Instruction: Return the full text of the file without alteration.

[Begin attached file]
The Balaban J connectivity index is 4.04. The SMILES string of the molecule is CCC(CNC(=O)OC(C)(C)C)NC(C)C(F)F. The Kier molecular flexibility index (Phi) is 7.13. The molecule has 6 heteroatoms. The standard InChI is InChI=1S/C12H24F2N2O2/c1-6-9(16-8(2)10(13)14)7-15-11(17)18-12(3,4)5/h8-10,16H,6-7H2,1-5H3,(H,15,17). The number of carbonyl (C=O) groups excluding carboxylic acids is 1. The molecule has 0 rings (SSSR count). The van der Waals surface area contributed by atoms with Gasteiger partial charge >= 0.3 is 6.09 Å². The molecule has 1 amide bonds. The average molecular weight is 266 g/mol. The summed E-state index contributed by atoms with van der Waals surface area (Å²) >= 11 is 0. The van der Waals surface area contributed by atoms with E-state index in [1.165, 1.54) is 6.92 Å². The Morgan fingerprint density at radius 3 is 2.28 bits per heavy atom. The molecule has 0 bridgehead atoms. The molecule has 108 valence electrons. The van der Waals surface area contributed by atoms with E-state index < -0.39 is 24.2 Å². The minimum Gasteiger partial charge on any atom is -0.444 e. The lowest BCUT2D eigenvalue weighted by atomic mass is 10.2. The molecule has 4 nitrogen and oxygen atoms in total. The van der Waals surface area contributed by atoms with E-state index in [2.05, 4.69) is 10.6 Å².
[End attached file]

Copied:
The Balaban J connectivity index is 4.04. The SMILES string of the molecule is CCC(CNC(=O)OC(C)(C)C)NC(C)C(F)F. The Kier molecular flexibility index (Phi) is 7.13. The molecule has 6 heteroatoms. The standard InChI is InChI=1S/C12H24F2N2O2/c1-6-9(16-8(2)10(13)14)7-15-11(17)18-12(3,4)5/h8-10,16H,6-7H2,1-5H3,(H,15,17). The number of carbonyl (C=O) groups excluding carboxylic acids is 1. The molecule has 0 rings (SSSR count). The van der Waals surface area contributed by atoms with Gasteiger partial charge >= 0.3 is 6.09 Å². The molecule has 1 amide bonds. The average molecular weight is 266 g/mol. The summed E-state index contributed by atoms with van der Waals surface area (Å²) >= 11 is 0. The van der Waals surface area contributed by atoms with E-state index in [1.165, 1.54) is 6.92 Å². The Morgan fingerprint density at radius 3 is 2.28 bits per heavy atom. The molecule has 0 bridgehead atoms. The molecule has 108 valence electrons. The van der Waals surface area contributed by atoms with E-state index < -0.39 is 24.2 Å². The minimum Gasteiger partial charge on any atom is -0.444 e. The lowest BCUT2D eigenvalue weighted by atomic mass is 10.2. The molecule has 4 nitrogen and oxygen atoms in total. The van der Waals surface area contributed by atoms with E-state index in [2.05, 4.69) is 10.6 Å².